THATCamp CBR – Digital mapping session

1 09 2010

BootCamp: Putting the Digital Humanities in its place … what, why and how to map
Presented by Ian Johnson.

This session was an excellent practical introduction into digital mapping. Ian provided some very good information about the basics of GIS (Geographic Information System) and the types of tools and databases used to generate visualisations that intersected data with mapping.

To begin with, the group was taken through an overview of GIS, which I found particularly helpful as I have not had any formal training in this area and have a great interest in learning skills in mapping and GIS.

The presentation then focused on a number of projects that have used GIS technologies, for example: Macquarie map of Indigenous Australia 2007; South Seas Project; Digital Harlem 1915 – 1930 and Dictionary of Sydney.

Ian then provided a list of tools that are used for developing these projects – most significantly Time Maps and Heurist.

I am looking forward to learning much more about digital mapping and building technical skills with some of the tools mentioned in the blog post.

Some dot points about  – digital mapping tools and technologies:

  • AusStage mapping service
  • what is spatial data? Vector – points lines, polygons – objects recorded with coordinates. Raster – aerial photos, satellite images, airborn scanner images, historical maps and plans.
  • Formats – CSV
  • shapefile – (old formats .shp .dbf .shx =ESRI)
  • KML (.kml, .kmx = Google Earth)
  • Databases – Access, MySql, ostgres, Oracle
  • TIF, GeoTiff = Remore sensed data
  • JPEG2000, MrSID, Zoomify = Tled images doesn’t need a image server
  • Projections, Datums, Coordinates – datum: point of reference and model of the earth; projecton: method of flattening earth on map; no such thing as a ‘correct’ projection, grid reference system (cartesian)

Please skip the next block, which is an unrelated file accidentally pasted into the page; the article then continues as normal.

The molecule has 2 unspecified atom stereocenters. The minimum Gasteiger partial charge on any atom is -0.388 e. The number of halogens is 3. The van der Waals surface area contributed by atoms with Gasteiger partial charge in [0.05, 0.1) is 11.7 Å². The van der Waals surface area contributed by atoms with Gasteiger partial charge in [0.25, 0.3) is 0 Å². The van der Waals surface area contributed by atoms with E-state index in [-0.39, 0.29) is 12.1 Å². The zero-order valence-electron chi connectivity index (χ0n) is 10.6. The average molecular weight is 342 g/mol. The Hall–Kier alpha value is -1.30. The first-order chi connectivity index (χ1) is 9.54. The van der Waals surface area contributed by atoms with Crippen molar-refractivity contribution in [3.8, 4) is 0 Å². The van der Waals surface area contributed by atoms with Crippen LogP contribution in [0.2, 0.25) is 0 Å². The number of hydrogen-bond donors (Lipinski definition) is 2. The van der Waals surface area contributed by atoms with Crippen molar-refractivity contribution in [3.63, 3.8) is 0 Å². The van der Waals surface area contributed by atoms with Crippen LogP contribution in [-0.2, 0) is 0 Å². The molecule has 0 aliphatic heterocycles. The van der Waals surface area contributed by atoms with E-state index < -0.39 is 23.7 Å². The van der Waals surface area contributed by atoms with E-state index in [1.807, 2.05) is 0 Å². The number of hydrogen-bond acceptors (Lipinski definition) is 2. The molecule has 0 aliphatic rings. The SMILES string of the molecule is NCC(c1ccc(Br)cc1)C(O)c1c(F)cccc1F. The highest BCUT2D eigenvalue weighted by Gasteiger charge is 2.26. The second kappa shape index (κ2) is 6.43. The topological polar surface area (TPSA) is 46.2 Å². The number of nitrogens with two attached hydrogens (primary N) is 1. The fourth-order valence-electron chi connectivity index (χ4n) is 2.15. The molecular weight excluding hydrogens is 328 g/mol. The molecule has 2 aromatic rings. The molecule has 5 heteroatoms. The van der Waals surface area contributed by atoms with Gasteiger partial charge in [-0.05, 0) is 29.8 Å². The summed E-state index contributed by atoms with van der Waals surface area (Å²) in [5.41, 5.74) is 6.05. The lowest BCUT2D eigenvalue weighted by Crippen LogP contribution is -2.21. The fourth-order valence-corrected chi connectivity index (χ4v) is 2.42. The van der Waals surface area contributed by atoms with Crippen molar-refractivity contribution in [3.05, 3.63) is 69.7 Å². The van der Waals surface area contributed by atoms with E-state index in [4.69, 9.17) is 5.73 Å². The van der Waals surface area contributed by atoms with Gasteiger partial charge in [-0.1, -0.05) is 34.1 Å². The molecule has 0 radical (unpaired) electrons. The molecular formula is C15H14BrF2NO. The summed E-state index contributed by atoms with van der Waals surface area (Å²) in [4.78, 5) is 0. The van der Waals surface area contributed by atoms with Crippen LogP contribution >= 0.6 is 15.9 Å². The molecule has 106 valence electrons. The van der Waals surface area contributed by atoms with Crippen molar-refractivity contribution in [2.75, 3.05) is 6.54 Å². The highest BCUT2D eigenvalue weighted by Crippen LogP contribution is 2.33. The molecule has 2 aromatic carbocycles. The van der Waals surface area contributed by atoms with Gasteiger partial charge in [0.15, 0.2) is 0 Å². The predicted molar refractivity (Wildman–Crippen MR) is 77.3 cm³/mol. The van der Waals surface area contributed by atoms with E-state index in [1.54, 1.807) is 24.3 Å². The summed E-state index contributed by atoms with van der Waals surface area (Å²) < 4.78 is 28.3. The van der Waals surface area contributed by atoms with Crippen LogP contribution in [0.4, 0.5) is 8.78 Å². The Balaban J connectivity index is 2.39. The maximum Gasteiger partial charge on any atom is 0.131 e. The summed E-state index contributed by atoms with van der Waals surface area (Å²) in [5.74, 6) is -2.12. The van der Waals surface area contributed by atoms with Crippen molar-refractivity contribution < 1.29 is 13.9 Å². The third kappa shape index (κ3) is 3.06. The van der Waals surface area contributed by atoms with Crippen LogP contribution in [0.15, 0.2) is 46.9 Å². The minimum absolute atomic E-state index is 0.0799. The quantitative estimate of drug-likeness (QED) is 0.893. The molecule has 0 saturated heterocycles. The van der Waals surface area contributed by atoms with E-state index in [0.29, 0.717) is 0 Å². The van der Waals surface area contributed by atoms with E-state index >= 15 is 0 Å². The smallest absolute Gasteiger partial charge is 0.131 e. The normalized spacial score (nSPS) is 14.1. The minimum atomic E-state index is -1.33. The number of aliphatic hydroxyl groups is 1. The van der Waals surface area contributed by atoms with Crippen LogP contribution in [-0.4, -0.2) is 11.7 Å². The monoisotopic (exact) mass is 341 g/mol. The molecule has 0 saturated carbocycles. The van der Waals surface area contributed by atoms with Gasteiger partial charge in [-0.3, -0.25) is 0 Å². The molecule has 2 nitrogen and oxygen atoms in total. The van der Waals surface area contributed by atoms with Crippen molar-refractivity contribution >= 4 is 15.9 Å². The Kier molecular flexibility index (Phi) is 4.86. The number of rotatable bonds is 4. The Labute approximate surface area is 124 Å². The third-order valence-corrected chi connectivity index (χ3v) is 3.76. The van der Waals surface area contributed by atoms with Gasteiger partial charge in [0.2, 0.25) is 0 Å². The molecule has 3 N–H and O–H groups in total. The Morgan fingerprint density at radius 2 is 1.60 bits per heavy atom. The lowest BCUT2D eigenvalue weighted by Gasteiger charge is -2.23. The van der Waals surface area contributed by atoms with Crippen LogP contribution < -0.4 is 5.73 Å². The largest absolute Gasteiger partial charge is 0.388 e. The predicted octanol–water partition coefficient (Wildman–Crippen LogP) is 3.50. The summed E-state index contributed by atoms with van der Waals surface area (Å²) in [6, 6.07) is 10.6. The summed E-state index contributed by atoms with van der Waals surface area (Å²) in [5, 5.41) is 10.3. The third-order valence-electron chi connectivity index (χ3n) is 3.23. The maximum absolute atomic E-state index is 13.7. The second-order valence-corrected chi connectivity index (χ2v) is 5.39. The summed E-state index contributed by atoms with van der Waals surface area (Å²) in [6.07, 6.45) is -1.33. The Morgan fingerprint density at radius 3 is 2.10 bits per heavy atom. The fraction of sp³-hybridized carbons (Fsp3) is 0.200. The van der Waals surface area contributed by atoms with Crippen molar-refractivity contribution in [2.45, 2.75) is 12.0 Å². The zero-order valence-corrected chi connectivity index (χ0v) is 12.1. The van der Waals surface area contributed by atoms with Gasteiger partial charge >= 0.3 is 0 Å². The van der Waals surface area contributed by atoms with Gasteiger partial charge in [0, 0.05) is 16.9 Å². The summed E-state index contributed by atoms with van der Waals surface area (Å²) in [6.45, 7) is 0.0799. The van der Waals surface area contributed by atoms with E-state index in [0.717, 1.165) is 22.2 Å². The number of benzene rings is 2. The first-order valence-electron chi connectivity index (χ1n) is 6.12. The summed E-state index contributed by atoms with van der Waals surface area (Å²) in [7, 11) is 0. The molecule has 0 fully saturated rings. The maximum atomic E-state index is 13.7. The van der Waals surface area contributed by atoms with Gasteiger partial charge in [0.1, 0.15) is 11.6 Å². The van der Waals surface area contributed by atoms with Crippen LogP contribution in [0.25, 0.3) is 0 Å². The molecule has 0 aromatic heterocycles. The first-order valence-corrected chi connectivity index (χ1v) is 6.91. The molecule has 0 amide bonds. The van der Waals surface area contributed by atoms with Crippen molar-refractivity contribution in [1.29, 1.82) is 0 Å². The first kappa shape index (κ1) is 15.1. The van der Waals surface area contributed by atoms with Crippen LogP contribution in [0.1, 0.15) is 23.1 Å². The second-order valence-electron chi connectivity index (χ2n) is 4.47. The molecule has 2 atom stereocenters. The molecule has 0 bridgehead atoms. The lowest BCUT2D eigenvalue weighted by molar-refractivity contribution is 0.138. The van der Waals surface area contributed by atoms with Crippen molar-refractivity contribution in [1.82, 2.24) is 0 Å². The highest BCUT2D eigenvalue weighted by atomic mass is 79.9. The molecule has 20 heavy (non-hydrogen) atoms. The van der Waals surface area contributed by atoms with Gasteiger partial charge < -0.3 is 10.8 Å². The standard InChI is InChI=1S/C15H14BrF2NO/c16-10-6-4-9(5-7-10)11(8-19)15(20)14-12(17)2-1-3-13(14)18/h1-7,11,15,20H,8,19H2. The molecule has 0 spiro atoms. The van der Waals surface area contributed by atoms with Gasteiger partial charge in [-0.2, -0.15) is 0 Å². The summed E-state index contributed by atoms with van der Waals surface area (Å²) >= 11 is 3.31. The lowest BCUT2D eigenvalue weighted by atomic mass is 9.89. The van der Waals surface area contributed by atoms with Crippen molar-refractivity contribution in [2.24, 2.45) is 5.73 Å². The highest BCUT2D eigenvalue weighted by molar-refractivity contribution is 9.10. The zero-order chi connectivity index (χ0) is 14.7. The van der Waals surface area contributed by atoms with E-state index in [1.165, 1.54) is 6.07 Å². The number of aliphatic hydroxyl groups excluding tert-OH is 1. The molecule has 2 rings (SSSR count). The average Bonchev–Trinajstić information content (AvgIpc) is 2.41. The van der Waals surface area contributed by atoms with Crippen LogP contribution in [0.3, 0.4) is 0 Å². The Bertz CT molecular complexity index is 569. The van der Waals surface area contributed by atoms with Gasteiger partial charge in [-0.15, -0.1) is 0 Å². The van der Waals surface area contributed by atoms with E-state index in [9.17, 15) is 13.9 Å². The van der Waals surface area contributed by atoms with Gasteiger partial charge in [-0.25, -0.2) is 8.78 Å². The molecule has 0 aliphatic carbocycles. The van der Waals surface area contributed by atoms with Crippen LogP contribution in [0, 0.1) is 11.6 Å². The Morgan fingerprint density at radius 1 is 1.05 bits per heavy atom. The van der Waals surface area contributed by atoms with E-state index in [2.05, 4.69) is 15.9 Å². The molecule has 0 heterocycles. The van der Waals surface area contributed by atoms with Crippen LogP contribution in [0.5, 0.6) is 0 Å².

• Lat and Long – GPS – uses WGS84 lat-long, no projection

Some projects worth mentioning:

  • Macquarie map of Indigenous Australia 2007
  • georeferencing – way of matching data
  • street address referencing
  • Geographical names register
  • Geonames
  • georeferencing 2 – usually raster arc gis
  • google earth and overlaying maps over time
  • PHALMS Parramatta Heritage Archeological Landscape Management Study
  • Digitising (Heurist)
  • South Seas Project
  • Digital Harlem 1915 – 1930
  • Dictionary of Sydney
  • CHGIS (Harvard, Griffith, Fudan, Russian Academy of Science)
  • A vision of Britain over time
  • Sydney Harbour landfill
  • BioMap – biofuel research in Europe
  • simile timeline MIT
  • Angkot fly through – real map with data vis laid on top

Some tools:

  • Field collection – i-pad looks very promising 3g model
  • smart phones – embedded GeoTags in images
  • FieldHelper Vsn 2 – GPS/camera mapping
  • abc innovation – using google earth and timeline
  • Sydney TimeMap – ARC SPIRT Grant (2000 – 2002)
  • TimeMap – useful tool – mobile version in development
  • Heurist Vsn 3

THATCamp CBR Report

1 09 2010

Last weekend I participated in a very interesting event titled THATcamp Canberra, which was organised by Tim Sherratt (@wragge), Cath Styles (@cathstyles) and Mitchell Whitelaw (@mtchl) and hosted by University of Canberra.

To explain, THATCamp Canberra was a user-generated ‘unconference’ on digital humanities. It was inspired by the original THATCamp, organised by the Center for History and New Media at George Mason University, and is one of a growing number of regional THATCamps springing up around the world. (‘THAT’ = ‘The Humanities And Technology’.)

The unconference model works on the idea that the participants generate the sessions, based on individual interests and research. In the lead up to THATCamp, participants blogged suggestions and then when we met on Saturday morning, the program was decided as a group, facilitated by Tim.

The sessions covered a broad range of topics including data visualisation to digital mapping to semantic web to augmented/digital space. Here is link to the THATCamp CBRprogram from Cath Styles Flickr page.

The sessions I attended were:

I missed the data visualisation session, but thanks to Michael Honey, this list of data viz links is a great resource of information about projects and tools focused on the visualisation of data.

As a general comment, the content of the sessions I attended was very rich, which was achieved by sharing experiences and tools in the spirit of collaboration. I have referred to some of the tools and projects in my reports on the workshops I attended. I went to THATcamp hoping to gain some practical skills and I found this, plus much more. I think the unconference model is a great way to focus on what participants want to explore, which was a big contributor to the success of the event.

Here are some other posts and reports on THATCamp Canberra: